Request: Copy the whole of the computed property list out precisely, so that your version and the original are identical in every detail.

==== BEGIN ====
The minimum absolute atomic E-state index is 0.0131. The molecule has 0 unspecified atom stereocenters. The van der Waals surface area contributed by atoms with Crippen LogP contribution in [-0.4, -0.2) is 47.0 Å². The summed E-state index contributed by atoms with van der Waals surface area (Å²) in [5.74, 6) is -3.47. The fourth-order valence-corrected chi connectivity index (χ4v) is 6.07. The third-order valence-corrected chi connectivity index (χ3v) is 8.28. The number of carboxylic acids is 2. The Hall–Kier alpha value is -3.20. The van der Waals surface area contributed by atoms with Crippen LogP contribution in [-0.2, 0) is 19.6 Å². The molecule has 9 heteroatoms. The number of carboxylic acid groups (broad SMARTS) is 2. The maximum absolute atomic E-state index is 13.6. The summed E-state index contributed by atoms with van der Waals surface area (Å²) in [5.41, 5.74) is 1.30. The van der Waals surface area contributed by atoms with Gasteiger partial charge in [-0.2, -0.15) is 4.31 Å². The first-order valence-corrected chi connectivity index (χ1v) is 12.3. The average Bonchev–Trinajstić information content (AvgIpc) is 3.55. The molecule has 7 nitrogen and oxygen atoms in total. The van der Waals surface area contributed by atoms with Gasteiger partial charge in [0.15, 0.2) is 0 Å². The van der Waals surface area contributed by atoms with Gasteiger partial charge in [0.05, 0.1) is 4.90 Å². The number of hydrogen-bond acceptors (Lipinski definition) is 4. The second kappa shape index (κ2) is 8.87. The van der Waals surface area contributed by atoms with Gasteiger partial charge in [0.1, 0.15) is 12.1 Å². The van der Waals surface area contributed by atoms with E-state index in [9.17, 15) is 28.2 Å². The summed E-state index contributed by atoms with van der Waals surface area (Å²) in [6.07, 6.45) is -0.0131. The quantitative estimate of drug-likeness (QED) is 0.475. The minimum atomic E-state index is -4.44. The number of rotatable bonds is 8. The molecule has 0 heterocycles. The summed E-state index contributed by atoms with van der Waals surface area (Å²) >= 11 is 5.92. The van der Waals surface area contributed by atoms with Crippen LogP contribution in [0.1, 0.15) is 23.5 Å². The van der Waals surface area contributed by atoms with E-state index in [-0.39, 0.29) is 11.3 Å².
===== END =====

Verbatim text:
The minimum absolute atomic E-state index is 0.0131. The molecule has 0 unspecified atom stereocenters. The van der Waals surface area contributed by atoms with Crippen LogP contribution in [-0.4, -0.2) is 47.0 Å². The summed E-state index contributed by atoms with van der Waals surface area (Å²) in [5.74, 6) is -3.47. The fourth-order valence-corrected chi connectivity index (χ4v) is 6.07. The third-order valence-corrected chi connectivity index (χ3v) is 8.28. The number of carboxylic acids is 2. The Hall–Kier alpha value is -3.20. The van der Waals surface area contributed by atoms with Crippen LogP contribution in [-0.2, 0) is 19.6 Å². The molecule has 9 heteroatoms. The number of carboxylic acid groups (broad SMARTS) is 2. The maximum absolute atomic E-state index is 13.6. The summed E-state index contributed by atoms with van der Waals surface area (Å²) in [5.41, 5.74) is 1.30. The van der Waals surface area contributed by atoms with Gasteiger partial charge in [-0.2, -0.15) is 4.31 Å². The first-order valence-corrected chi connectivity index (χ1v) is 12.3. The average Bonchev–Trinajstić information content (AvgIpc) is 3.55. The molecule has 7 nitrogen and oxygen atoms in total. The van der Waals surface area contributed by atoms with Gasteiger partial charge in [0.15, 0.2) is 0 Å². The van der Waals surface area contributed by atoms with Gasteiger partial charge in [0.05, 0.1) is 4.90 Å². The number of hydrogen-bond acceptors (Lipinski definition) is 4. The second kappa shape index (κ2) is 8.87. The van der Waals surface area contributed by atoms with Gasteiger partial charge in [0.1, 0.15) is 12.1 Å². The van der Waals surface area contributed by atoms with E-state index in [9.17, 15) is 28.2 Å². The summed E-state index contributed by atoms with van der Waals surface area (Å²) in [6.07, 6.45) is -0.0131. The quantitative estimate of drug-likeness (QED) is 0.475. The minimum atomic E-state index is -4.44. The number of rotatable bonds is 8. The molecule has 0 heterocycles. The summed E-state index contributed by atoms with van der Waals surface area (Å²) >= 11 is 5.92. The van der Waals surface area contributed by atoms with Crippen LogP contribution in [0.1, 0.15) is 23.5 Å². The van der Waals surface area contributed by atoms with E-state index in [-0.39, 0.29) is 11.3 Å².